Byrds’ The Notorious Byrd Brothers vs. Monkees’ Pisces, Aquarius, Capricorn & Jones Ltd.: Odd Couples

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At first glance, this is one of those apples and oranges pair ups. On the one hand, the Byrds: respected pop icons, credited with the invention of folk rock, the popularization of the 12-string electric guitar, and regarded as key contributors in the development of jangle pop, psychedelic rock and country rock. As well, the Byrds continue to be cited as influences by popular modern-day artists such as Tom Petty.

On the other hand, the Monkees: at best, considered by some to be simply lightweights of nostalgia radio; at worst, considered by just as many others to be the living embodiment of everything wrong with a cynical and manipulative entertainment industry that exists only to dictate taste for profit.

However, closer inspection shows that by the time of the release of Pisces, Aquarius, Capricorn & Jones Ltd. (late 1967) and The Notorious Byrd Brothers (early 1968) both bands had arrived in nearly the same place at nearly the same time via somewhat similar routes.

After two albums crafted primarily by seasoned studio professionals, the Monkees were now allowed to play their own instruments, but frequently used hired guns anyway. The Byrds’ first single, their cover of Bob Dylan’s “Mr. Tambourine Man” was mostly played by L.A. sessions players, but immediately after the quintet did their own playing. Still, they weren’t above bringing in players when needed — players like Paul Beaver, for instance, who played Moog synthesizer on “Natural Harmony”… and on the Monkees’ side two closer, “Star Collector.”

That isn’t the only similarity between these records. As well as the Moog, both albums are bolstered with steel guitars and horn sections, both contain songs with drug references (“Artificial Energy” and possibly “Salesman”), and both have Goffin/King covers.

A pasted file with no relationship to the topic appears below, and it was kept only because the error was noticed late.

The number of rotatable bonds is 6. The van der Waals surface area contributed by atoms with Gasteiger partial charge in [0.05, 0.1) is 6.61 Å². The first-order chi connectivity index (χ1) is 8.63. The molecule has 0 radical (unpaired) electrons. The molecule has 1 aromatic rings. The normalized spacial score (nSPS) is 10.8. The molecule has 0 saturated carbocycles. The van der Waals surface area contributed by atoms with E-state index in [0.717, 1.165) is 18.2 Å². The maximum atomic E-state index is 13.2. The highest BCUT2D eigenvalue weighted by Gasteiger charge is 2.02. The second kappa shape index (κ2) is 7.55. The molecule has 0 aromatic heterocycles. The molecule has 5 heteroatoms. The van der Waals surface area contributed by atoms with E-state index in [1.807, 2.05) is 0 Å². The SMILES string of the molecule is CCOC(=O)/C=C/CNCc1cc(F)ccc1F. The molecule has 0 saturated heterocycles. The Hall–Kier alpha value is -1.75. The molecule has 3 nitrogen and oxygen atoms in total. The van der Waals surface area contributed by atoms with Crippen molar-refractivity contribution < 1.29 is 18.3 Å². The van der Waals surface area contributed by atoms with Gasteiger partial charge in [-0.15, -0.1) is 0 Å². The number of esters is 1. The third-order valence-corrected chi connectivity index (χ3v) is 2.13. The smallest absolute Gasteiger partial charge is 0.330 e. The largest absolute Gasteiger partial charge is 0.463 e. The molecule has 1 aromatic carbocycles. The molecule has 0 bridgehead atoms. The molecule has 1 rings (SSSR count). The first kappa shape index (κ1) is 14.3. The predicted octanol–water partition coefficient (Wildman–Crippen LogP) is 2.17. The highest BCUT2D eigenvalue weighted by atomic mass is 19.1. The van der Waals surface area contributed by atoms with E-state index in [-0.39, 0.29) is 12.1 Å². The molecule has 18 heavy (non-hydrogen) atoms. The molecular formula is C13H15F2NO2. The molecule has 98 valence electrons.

There are other cases of songs on one record that parallel songs on the other. “Old John Robertson” and “What Am I Doing Hangin’ ‘Round” as country rock prototypes are sonically interchangeable. The Byrds’ hippie tribute “Tribal Gathering” is mirrored by the Monkees’ vignette about that other dreamy tribe living out their “Pleasant Valley Sunday.” And aren’t both “Draft Morning” and “The Door Into Summer” about the loss of innocence?

But the most obvious similarity can be found by playing the albums back to back. Or, with the aid of a digital playlist, simply alternate the tracks from each album in order. There’s an amazing sense of continuity between the two: No single voice dominates the proceedings, and no particular style pushes its presence at the expense of other ones. It isn’t too hard to hear these albums as one of those cases where the whole is greater than the sum of their parts.

The Notorious Byrd Brothers and Pisces, Aquarius, Capricorn & Jones Ltd.: One went on to critical acclaim; the other went on to hit No. 1 on the album charts and sell double platinum. And yet blood calls to blood; and in these days of critical hindsight and genetic testing, it’s become much easier to right the wrongs of yesteryear. Both of these albums are high water marks in ’60s pop and should be regarded as such — or at least as the proverbial brothers from another mother.

Oh … the winner? Match cancelled on account of family reunion.

JC Mosquito

JC Mosquito

JC Mosquito spends most of his day keeping the wolves from the door. When he's not occupied with this pastime, he's interested in all things rock and roll -- which may or may not have died back in the late 1950s, the late 1970s, or the early '90s, depending on who you believe. Contact Something Else! at reviews@somethingelsereviews.com.
JC Mosquito
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  • Douglas Humphries

    This is a joke —- right ? talent & creativity vs sales and popularity amongst teenyboppers — go play in the street and forget about attempts to make the most tenuous of connections – ( turn in your writer’s credentials before you go . )

  • Forrest Humus

    Amen Amen I say to you. The Monkees PACJ,L album is not only their best but one of the best of the 1960s. And that IS saying something.

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